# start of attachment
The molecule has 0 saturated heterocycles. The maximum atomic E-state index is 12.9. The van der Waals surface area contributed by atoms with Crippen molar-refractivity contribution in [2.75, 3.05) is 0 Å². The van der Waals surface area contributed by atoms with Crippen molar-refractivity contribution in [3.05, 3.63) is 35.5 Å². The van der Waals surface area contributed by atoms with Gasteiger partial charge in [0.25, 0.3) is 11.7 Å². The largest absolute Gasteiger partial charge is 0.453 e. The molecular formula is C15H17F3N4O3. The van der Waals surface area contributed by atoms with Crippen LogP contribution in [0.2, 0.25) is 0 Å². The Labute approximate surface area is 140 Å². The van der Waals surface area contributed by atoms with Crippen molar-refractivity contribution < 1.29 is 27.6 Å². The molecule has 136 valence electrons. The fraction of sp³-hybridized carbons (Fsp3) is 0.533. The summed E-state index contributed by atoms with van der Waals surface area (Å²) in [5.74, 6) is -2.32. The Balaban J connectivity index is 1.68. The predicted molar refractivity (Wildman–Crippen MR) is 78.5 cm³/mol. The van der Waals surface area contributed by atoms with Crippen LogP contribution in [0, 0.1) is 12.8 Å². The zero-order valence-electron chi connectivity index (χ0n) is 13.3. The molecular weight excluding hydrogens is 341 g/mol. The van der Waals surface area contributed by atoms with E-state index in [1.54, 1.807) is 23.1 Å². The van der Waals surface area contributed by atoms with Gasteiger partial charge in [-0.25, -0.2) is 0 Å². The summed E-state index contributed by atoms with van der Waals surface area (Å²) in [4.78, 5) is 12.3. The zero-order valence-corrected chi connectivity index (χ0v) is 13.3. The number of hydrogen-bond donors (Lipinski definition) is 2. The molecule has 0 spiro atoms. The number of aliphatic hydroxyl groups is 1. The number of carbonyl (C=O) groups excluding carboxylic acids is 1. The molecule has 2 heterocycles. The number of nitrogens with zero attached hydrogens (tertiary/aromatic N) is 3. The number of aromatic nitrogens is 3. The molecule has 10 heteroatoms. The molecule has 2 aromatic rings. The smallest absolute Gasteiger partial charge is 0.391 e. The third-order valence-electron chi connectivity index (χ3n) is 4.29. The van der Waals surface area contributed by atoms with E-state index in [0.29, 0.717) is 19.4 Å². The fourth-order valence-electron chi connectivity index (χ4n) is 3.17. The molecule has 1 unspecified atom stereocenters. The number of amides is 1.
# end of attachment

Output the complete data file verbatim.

The molecule has 0 saturated heterocycles. The maximum atomic E-state index is 12.9. The van der Waals surface area contributed by atoms with Crippen molar-refractivity contribution in [2.75, 3.05) is 0 Å². The van der Waals surface area contributed by atoms with Crippen molar-refractivity contribution in [3.05, 3.63) is 35.5 Å². The van der Waals surface area contributed by atoms with Gasteiger partial charge in [0.25, 0.3) is 11.7 Å². The largest absolute Gasteiger partial charge is 0.453 e. The molecular formula is C15H17F3N4O3. The van der Waals surface area contributed by atoms with Crippen LogP contribution in [0.2, 0.25) is 0 Å². The Labute approximate surface area is 140 Å². The van der Waals surface area contributed by atoms with Crippen molar-refractivity contribution < 1.29 is 27.6 Å². The molecule has 136 valence electrons. The fraction of sp³-hybridized carbons (Fsp3) is 0.533. The summed E-state index contributed by atoms with van der Waals surface area (Å²) in [5.74, 6) is -2.32. The Balaban J connectivity index is 1.68. The predicted molar refractivity (Wildman–Crippen MR) is 78.5 cm³/mol. The van der Waals surface area contributed by atoms with Crippen LogP contribution in [0, 0.1) is 12.8 Å². The zero-order valence-electron chi connectivity index (χ0n) is 13.3. The molecular weight excluding hydrogens is 341 g/mol. The van der Waals surface area contributed by atoms with E-state index in [1.54, 1.807) is 23.1 Å². The van der Waals surface area contributed by atoms with Gasteiger partial charge in [-0.25, -0.2) is 0 Å². The summed E-state index contributed by atoms with van der Waals surface area (Å²) in [4.78, 5) is 12.3. The zero-order valence-corrected chi connectivity index (χ0v) is 13.3. The number of hydrogen-bond donors (Lipinski definition) is 2. The molecule has 0 spiro atoms. The number of aliphatic hydroxyl groups is 1. The number of carbonyl (C=O) groups excluding carboxylic acids is 1. The molecule has 2 heterocycles. The number of nitrogens with zero attached hydrogens (tertiary/aromatic N) is 3. The number of aromatic nitrogens is 3. The molecule has 10 heteroatoms. The molecule has 2 aromatic rings. The smallest absolute Gasteiger partial charge is 0.391 e. The third-order valence-electron chi connectivity index (χ3n) is 4.29. The van der Waals surface area contributed by atoms with E-state index in [0.29, 0.717) is 19.4 Å². The fourth-order valence-electron chi connectivity index (χ4n) is 3.17. The molecule has 1 unspecified atom stereocenters. The number of amides is 1.